‘Into something rich and strange’
For our conference this year we return to Llangollen and the Hand Hotel, a place and venue we have not visited since 2019 when we celebrated the 50th anniversary of the founding of the Powys Society. The landscape surrounding Llangollen is dominated by the ruined walls and towers of the castle of Dinas Bran constructed in the 1260s by Griffith ap Madoc, Prince of Powys Fadog and Lord of Dinas Bran. JCP gives an evocative description of this wild fortress: The ruins of Dinas Bran tower up, jagged and desolate above the romantic town of Llangollen. Legends and mysteries, such as of Bran the Blessed, one of the most singular of the ancient gods, said JCP, swirl around the battered and broken castle and the steep eminence on which it stands. JCP was fascinated by the mythical associations of Dinas Bran, its mystic enchantment, and its place in Welsh history. JCP writes in his novel Owen Glendower about his young protagonist Rhisiart with his secret mania and irresistible mental vision of Dinas Bran lifting its mystic battlements against indescribable spiritual horizons.
The subjects of the lectures at this year’s conference range widely: JCP’s personal quest for a Welsh identity, the imaginary world of Rodmoor, with its strange images of death, destruction and madness, a discussion of Outsider characters, reflections on the meaning of eco-consciousness in JCP’s writings and the significance for JCP of genre and the form of the long modernist novel illustrated especially by the example of A Glastonbury Romance.
The title for the conference is taken from Shakespeare’s The Tempest (Act 1, Scene ii) and suggests this year’s theme. In Autobiography JCP often alludes to this quotation using it to help illuminate his inner world. He refers to himself at the age of nine, a young neophyte in magic, embarked as if on some sort of magical quest for a half glimpsed and indefinable ideal, the magical power within us, which JCP describes as something rich and strange. Shakespeare’s words reverberate throughout Autobiography — JCP reflects on the rich workings of the unfathomable Cosmos and perceives there an underlying world of rich magic and strange romance. These insights find a resonance in our speaker’s lectures. Colin Laker, who presents a talk at our conference for the first time, will explore the rich connections between JCP and Wales and how this relationship came to influence his writing as well as how his views and attitudes towards Wales, ancient Welsh history and the Welsh people transformed his sense of identity. The idea of Wales went drumming on like an incantation through my tantalised soul, says JCP in Autobiography. Paul Cheshire will take us beyond Wales into other Powysian places. JCP’s second novel Rodmoor (1916) is set in Norfolk with its chilly, salt tasting wind…old decaying boroughs on the east coast and relentless encroachments of the sea upon the land. Paul will examine the rich and strange world of JCP’s protagonist, Adrian Sorio with his unusual thoughts and dim visions. Paul will discuss Sorio’s ideas about destruction and his belief in the burning and devouring flame that is the essence of life, as well as his vision of the possibility of something beyond human expression, something that lies beyond life and death. We welcome Kim Wheatley to the conference as a speaker for the first time. Kim explores the portrayal of Outsider figures and strange “marginalised human beings” in JCP’s fiction, as well as in his Autobiography and diaries and investigates the significance of their relationship to similar figures in the poetry of Wordsworth. We are pleased to welcome Mick Wood who also appears at our conference as a speaker for the first time. Mick’s talk will focus on JCP’s writing from the point of view of ‘green’ or eco modernism. Mick will discuss JCP’s strange relationship with “non-human forms and forces”. Ben Thomson, a regular attendee at conferences for several years, explores the aesthetic, philosophical, experimental and modernist qualities of form and length with all their rich and manifold associations especially as represented in A Glastonbury Romance. On our free Saturday afternoon, we are planning a guided tour of the region known locally as World’s End sometimes visited by JCP and Phyllis (see NL105). World’s End is situated in the mountains above Llangollen amidst impressive limestone cliffs, with extensive panoramic views, surrounded by forests, woodland, moorland, pastures and fast running streams which probably inspired Morwyn as well as JCP’s description in Porius of the misty ridge at the end of the world between the precipices leading to the mouth of Tartarus and the cavernous entrance to Hades. We plan to hire Corwen’s community bus. It may also be possible to visit Eliseg’s Pillar and Valle Crucis on the return journey. More details of arrangements will follow in due course. On Saturday evening we are arranging an event dedicated to readings from selected early works of T. F. Powys. The book room will be open as usual at selected times. We will have a good range of Powys related titles on offer but please also bring your own donations of books to the sale.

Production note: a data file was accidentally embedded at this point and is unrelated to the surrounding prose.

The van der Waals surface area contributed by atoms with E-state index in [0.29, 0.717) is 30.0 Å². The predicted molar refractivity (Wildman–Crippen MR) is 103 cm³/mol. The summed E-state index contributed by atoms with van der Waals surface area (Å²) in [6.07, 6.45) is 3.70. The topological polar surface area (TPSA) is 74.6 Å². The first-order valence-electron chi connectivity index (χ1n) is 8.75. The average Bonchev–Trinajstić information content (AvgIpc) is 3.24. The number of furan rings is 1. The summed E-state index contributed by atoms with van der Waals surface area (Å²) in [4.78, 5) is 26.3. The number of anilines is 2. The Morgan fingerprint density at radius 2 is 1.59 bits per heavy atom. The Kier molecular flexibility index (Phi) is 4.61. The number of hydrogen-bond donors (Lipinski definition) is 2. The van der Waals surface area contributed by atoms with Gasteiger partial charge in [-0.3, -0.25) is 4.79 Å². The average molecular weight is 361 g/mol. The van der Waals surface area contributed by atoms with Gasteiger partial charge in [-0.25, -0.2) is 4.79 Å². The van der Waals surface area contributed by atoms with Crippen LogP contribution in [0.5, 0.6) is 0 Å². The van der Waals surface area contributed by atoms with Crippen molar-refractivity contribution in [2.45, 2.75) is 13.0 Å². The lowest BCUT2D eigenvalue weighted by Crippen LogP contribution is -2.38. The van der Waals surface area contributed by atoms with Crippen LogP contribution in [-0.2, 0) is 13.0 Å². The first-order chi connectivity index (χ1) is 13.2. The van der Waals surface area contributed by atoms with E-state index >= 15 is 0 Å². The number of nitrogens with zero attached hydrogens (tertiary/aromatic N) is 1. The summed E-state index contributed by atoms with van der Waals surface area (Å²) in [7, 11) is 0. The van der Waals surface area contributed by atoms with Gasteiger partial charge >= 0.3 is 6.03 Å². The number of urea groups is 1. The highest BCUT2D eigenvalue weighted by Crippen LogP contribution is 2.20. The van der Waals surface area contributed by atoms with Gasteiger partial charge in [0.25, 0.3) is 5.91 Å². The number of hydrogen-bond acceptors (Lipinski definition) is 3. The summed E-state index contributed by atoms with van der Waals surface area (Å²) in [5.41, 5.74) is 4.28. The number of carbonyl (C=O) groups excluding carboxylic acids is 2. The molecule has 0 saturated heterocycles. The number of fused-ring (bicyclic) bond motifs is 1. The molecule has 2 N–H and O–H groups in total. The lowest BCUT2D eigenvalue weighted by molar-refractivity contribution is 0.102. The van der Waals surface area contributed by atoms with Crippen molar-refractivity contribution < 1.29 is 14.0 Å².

Chris Thomas, Hon. Secretary